Once, when I was eleven, my mother picked me up from school during lunch. I was used to having lunch with my friends at school, so I knew it was important, especially when we arrived at McDonald’s soon afterward and she made no objection to me ordering a 20-piece Chicken McNuggets (this never happened). I even had barbecue sauce with them; my mom had always made a point to get Sweet and Sour.
I found out what was up as I stuffed golden nugget after delicious golden nugget into my mouth. Do you know what an affair is? my mom asked me. I nodded, mid-bite, completely disinterested; what, after all, could be so interesting about a business transaction?
Well, my mom said, this is about your friend Justin. My ears perked up. Justin from church was a very important friend to me; it was because he was getting baptized two years before that I also got baptized, at the ripe old age of nine, which is young for people who don’t baptize babies. We not only had the same name, but also the same baptismal day. After we had been baptized, and probably because we were so cute, the church had changed the minimum age to twelve.
My mom continued: Early this morning, Justin’s mom picked him up from school and drove him all the way down to Southern California. Her husband went into her closet and found that all of her clothes were missing. Then he learned that she had served him divorce papers that had taken effect because she had delayed sending them to him. In Southern California, they united with one of the pastors at our church. She had been having an affair with him. My eyes got about that big. Justin was gone, taken by his mom. This was some crazy business transaction indeed.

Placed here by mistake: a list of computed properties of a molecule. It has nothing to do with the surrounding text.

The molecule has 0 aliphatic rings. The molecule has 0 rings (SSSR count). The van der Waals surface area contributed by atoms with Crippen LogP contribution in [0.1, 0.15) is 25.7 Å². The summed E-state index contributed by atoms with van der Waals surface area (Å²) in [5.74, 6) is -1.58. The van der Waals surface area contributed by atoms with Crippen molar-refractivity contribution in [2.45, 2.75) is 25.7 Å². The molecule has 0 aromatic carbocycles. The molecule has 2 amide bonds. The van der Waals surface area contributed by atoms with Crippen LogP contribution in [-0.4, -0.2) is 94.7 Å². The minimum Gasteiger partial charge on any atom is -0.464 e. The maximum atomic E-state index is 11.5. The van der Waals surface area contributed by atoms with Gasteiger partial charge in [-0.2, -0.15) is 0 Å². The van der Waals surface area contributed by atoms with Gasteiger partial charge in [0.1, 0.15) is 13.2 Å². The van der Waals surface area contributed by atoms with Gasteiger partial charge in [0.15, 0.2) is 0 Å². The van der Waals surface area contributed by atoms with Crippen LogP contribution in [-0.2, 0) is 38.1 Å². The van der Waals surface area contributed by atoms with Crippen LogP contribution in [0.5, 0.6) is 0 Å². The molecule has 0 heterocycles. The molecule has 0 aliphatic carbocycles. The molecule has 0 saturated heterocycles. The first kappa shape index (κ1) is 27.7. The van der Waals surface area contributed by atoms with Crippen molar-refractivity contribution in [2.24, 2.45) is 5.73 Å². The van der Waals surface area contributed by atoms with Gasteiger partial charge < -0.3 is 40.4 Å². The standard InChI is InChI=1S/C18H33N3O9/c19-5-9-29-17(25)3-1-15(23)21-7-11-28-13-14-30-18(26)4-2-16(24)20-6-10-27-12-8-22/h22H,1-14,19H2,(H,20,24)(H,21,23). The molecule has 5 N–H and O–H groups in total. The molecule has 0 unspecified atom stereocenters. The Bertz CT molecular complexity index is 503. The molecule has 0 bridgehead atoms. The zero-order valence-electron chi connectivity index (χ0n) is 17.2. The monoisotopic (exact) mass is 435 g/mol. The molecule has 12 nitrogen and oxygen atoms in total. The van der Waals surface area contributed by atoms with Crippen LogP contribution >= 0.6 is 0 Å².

Over the next week, small groups of about ten to fifteen people came nightly to our house. They’d arrive like normal people, and my mom would shoo my sister and me upstairs. The first night, I asked my mom why these aunties and uncles were here, and she whispered, It’s because we have to tell them about the affair. Within five minutes, these people that I knew as the adults were screaming like wild animals. After a little more than an hour, they’d leave, most with tears in their eyes. That was some reaction to this business transaction, I thought.
A year later, I was watching my favourite lawyer show, Matlock. There was a scene where a young man runs up to Andy Griffith sitting on his porch and says, Just because my mom was having an affair with that guy doesn’t mean she killed him! Not having heard that euphemism for extramarital copulation before, I chuckled to myself. Then I sat up. So that’s what Justin’s mom and the pastor had: an affair.
I learned later on why my dad felt that he had to have these small group screaming meetings. It turned out that the week before, the senior pastor of the church had arrived at our home. He had sobbed his face off – the pastor who had the affair could have been considered his protégé – and he had recounted to my parents that he had gone down to Southern California to beg him to come home. His protégé had replied that he’d get out a shotgun and shoot him for trespassing next time he saw him. In desperation, the old man had turned to my dad, the bivocational unpaid pastor of the small Cantonese congregation that met in this Mandarin-speaking church, and said that he’d have to handle the fallout for the whole church. Not knowing what to do, my dad had called up another prominent pastor in the San Francisco Bay Area for advice; that pastor, as providence would have it, had walked in on some of his church staff members copulating in the office and had had to handle that situation at that church. It was he who said that the rest of the church needed to know, but a bomb couldn’t just be dropped onto them – hence the small group sessions. The screaming eventually wore my dad out; suddenly, our family was all stuffed into a car – I remember this because I had been working on a project for my music history class on Vivaldi, and all the Vivaldi books had to be quickly packed – and we were driving down Highway 101 to Morro Bay, where my dad had rented a vacation home on the fly just to get away from it all. My dad was unusually quiet; he went out every day to the beach to look at the water, and one night, he came back to the house and cooked ten pounds of shrimp while he consumed two bottles of wine. The next day, we all had diarrhea.